Inspiring to see stories of transformation through Pinkathon: Milind Soman
The sixth edition of the women-only multi-category run aimed at promoting fitness and raising breast cancer awareness, will be held on September 23 in Delhi.
“F or me, messages about fitness and health should be spread without age, attire, disease, pregnancy or motherhood being barriers. There is no obstacle that can stop you from taking care of your health,” actor and Ultraman Milind Soman told Delhi Post ahead of the sixth edition of Pinkathon to be held on September 23.
Propagating these messages will be women mascots from Pinkathon communities like ‘Baby Wearing’, ‘Cancer Sheroes’, ‘Visually Impaired and Hearing Impaired’ who will participate in the marathon that has categories of 3 km, 5 km, 10 km and 21 km.
Speaking about the globally-accepted concept of baby wearing, Soman said baby wearing can help women go out and live their lives. “There is a notion that when a woman has a child, she is stuck at home for days together. But baby wearing is actually an ancient tradition in a harness or on a sling, in the back or in the front which makes the mother’s hands free. The baby is also exposed to all kinds of different experiences in the safety of the mother’s arms. It also encourages breastfeeding that minimises the risk of breast cancer. So, we encourage a lot of such women to participate in the Pinkathon,” he asserted.
Gurpriya Bagga, a baby wearing mother of two children, was announced as the mascot for VWash Plus 3 km category. “It’s never too early to start. My baby wearing journey began in the NICU (Neo-natal intensive care unit) because my son was a pre-mature baby who weighed 1.7 kgs when I started wearing him in a soft carrier. I felt this was a beautiful beginning to the journey of attachment parenting,” said Bagga, who is a mother of a three-year-old son and an 18-month old daughter.
“At Pinkathon, we make sure to reach out to communities who are hardly made a part of such events or are not comfortable being a part of one. One of those communities is the visually-impaired.”
“Of course, they have their own events and the Paralympics Association does a great job. But for the women who are not competitive, we want to encourage them to also come out and participate. So, right from the first Pinkathon, we started going to blind associations and putting this proposition out there,” mentioned Soman, who is the founder of Pinkathon.
World Record holder in mountaineering, Mandvi Garg who is also the first visually-impaired woman to cycle 350 kms from Ahmedabad to Junagarh in Gujarat, was named as the mascot for the visually-impaired squad. “Initially, I was able to see. I lost my complete vision when I was 15. Before that, I was a sportsperson and used to cycle a lot besides being active in gymnastics, judo, swimming, basketball and volleyball. But when I started to lose my vision, I was forced to leave it. After 18 long years, I touched a cycle for the first time. The cycling ride (Ahmedabad to Junagarh) was surprising for me to complete as well. It is nothing but all in our minds, through which we can achieve anything. Mental strength matters more than physical strength,” recalled Garg, who will be running in the 21 km category.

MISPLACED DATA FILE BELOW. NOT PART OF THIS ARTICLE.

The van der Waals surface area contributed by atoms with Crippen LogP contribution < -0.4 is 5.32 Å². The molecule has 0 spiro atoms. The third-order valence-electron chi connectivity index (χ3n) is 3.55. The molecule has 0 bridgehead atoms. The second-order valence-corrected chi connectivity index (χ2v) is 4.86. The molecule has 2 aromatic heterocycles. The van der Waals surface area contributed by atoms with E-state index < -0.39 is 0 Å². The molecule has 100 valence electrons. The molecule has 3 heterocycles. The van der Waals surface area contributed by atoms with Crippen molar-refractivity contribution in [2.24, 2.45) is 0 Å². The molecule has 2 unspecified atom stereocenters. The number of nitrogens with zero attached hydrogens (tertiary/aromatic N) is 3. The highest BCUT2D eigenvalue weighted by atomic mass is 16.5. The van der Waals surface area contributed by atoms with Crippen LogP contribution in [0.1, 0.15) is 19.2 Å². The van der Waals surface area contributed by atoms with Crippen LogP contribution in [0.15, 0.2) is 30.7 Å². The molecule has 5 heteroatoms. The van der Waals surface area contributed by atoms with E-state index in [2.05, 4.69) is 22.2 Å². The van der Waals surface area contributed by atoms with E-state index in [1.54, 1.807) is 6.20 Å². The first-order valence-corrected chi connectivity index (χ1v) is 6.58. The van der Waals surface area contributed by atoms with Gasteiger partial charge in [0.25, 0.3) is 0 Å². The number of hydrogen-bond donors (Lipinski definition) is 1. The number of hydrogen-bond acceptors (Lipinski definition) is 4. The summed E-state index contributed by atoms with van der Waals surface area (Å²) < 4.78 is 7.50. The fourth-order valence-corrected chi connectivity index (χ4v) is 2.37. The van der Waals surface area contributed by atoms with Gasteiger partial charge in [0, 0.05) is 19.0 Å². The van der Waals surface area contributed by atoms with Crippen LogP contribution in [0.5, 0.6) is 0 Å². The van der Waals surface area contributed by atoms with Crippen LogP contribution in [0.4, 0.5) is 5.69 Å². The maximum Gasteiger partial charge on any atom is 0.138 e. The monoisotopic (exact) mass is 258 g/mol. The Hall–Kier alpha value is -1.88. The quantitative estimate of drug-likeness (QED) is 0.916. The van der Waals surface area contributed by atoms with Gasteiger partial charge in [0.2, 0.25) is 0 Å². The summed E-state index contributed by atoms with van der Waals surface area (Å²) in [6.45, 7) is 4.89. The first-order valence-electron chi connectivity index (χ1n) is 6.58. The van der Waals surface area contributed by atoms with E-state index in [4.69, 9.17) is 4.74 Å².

“To prepare them for the main day, training sessions have been designed with the help and coordination of sighted runners. Also, special training runs will be carried out in various parts of Delhi for the registered participants who have requested training for the main day.”
Hailing the positive mindset and optimistic attitude of cancer survivors, Soman introduced Kaajal Palli, a Cancer Conqueror, who would be the mascot for the 5 km category run. “I was first diagnosed with stomach cancer when I was 19 and was given an ultimatum of two months. Then a kidney cancer was also diagnosed and later, a food-pipe cancer. I was so weak. But I never wanted to die and fought for it through my mind despite all kinds of issues,” recollected Palli, who is participating for the third time in the multi-category run.
Other eminent personalities like 102-year-old Mann Kaur, world champion and an Indian track and field athlete, who holds the world record in the over 100 years old category; Acid attack survivor and social activist Laxmi Agarwal; Divya Singh, former captain of the Indian National Women’s Basketball Team, Surgical Oncologist Dr Sidharth Sahni from Indraprastha Apollo Hospital, spoke about fitness for women.
“Declaring the online registrations open at www.pinkathon.in/delhi/, Soman further added that the aim is to encourage women to get out and run which doesn’t happen enough due to various cultural reasons.”
“We now organise Pinkathon in eight cities. More than 10,000 women run at each of these events. They run in running gear but also in sarees, salwar kameez, hijabs or whatever attire they deem fit and keeps them comfortable,” he mentioned.
Soman, who is regarded as a fitness icon, shared with Delhi Post, “It’s been a big learning experience for me and very inspiring, because I never thought of the women personally when I just started the event. I was just an event manager putting together an event like this. But it has been really inspiring to see the stories of transformation across the country about women who have participated even once in the Pinkathon. They have been influenced by I don’t know what and how, but they have just transformed their lives, lives of women around them and their families. So that is very satisfying to see.”